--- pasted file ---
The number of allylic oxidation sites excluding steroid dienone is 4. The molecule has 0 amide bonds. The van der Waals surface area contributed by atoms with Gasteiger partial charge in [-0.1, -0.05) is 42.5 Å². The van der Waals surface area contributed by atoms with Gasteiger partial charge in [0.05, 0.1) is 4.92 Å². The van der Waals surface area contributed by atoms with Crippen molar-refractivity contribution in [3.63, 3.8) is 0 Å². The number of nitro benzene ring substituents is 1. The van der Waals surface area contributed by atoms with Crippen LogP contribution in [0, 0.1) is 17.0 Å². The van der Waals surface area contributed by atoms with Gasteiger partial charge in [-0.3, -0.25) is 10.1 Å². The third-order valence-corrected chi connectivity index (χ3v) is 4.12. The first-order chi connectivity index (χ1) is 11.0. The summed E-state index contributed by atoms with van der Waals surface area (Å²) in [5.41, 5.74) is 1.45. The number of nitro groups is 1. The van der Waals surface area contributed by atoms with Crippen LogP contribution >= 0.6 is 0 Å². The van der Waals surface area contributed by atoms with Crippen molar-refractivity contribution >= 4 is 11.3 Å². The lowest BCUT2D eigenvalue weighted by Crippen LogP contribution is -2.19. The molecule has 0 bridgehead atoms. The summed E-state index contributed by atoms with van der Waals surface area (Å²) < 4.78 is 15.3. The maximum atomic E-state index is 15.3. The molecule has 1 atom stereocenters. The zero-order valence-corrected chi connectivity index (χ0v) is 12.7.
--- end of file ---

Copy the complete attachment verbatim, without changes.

The number of allylic oxidation sites excluding steroid dienone is 4. The molecule has 0 amide bonds. The van der Waals surface area contributed by atoms with Gasteiger partial charge in [-0.1, -0.05) is 42.5 Å². The van der Waals surface area contributed by atoms with Gasteiger partial charge in [0.05, 0.1) is 4.92 Å². The van der Waals surface area contributed by atoms with Crippen molar-refractivity contribution in [3.63, 3.8) is 0 Å². The number of nitro benzene ring substituents is 1. The van der Waals surface area contributed by atoms with Crippen LogP contribution in [0, 0.1) is 17.0 Å². The van der Waals surface area contributed by atoms with Gasteiger partial charge in [-0.3, -0.25) is 10.1 Å². The third-order valence-corrected chi connectivity index (χ3v) is 4.12. The first-order chi connectivity index (χ1) is 11.0. The summed E-state index contributed by atoms with van der Waals surface area (Å²) in [5.41, 5.74) is 1.45. The number of nitro groups is 1. The van der Waals surface area contributed by atoms with Crippen LogP contribution >= 0.6 is 0 Å². The van der Waals surface area contributed by atoms with Crippen molar-refractivity contribution >= 4 is 11.3 Å². The lowest BCUT2D eigenvalue weighted by Crippen LogP contribution is -2.19. The molecule has 0 bridgehead atoms. The summed E-state index contributed by atoms with van der Waals surface area (Å²) < 4.78 is 15.3. The maximum atomic E-state index is 15.3. The molecule has 1 atom stereocenters. The zero-order valence-corrected chi connectivity index (χ0v) is 12.7.